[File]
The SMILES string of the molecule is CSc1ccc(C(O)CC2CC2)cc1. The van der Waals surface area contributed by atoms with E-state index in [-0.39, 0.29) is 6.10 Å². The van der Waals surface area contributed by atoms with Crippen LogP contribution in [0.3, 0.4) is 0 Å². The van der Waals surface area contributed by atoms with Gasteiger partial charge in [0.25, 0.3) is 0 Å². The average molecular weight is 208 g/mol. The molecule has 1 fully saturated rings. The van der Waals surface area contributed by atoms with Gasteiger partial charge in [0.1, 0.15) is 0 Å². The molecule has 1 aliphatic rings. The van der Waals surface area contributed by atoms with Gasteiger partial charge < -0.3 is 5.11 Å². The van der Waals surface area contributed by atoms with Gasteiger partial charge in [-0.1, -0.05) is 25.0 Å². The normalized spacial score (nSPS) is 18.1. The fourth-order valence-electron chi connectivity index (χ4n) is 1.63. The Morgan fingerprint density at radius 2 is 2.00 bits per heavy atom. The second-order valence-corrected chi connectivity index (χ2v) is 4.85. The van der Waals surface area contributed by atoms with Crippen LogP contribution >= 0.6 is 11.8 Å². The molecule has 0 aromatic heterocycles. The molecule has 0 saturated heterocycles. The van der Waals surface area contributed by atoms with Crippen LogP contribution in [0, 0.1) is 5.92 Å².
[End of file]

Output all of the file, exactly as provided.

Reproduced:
The SMILES string of the molecule is CSc1ccc(C(O)CC2CC2)cc1. The van der Waals surface area contributed by atoms with E-state index in [-0.39, 0.29) is 6.10 Å². The van der Waals surface area contributed by atoms with Crippen LogP contribution in [0.3, 0.4) is 0 Å². The van der Waals surface area contributed by atoms with Gasteiger partial charge in [0.25, 0.3) is 0 Å². The average molecular weight is 208 g/mol. The molecule has 1 fully saturated rings. The van der Waals surface area contributed by atoms with Gasteiger partial charge in [0.1, 0.15) is 0 Å². The molecule has 1 aliphatic rings. The van der Waals surface area contributed by atoms with Gasteiger partial charge < -0.3 is 5.11 Å². The van der Waals surface area contributed by atoms with Gasteiger partial charge in [-0.1, -0.05) is 25.0 Å². The normalized spacial score (nSPS) is 18.1. The fourth-order valence-electron chi connectivity index (χ4n) is 1.63. The Morgan fingerprint density at radius 2 is 2.00 bits per heavy atom. The second-order valence-corrected chi connectivity index (χ2v) is 4.85. The van der Waals surface area contributed by atoms with Crippen LogP contribution >= 0.6 is 11.8 Å². The molecule has 0 aromatic heterocycles. The molecule has 0 saturated heterocycles. The van der Waals surface area contributed by atoms with Crippen LogP contribution in [0, 0.1) is 5.92 Å².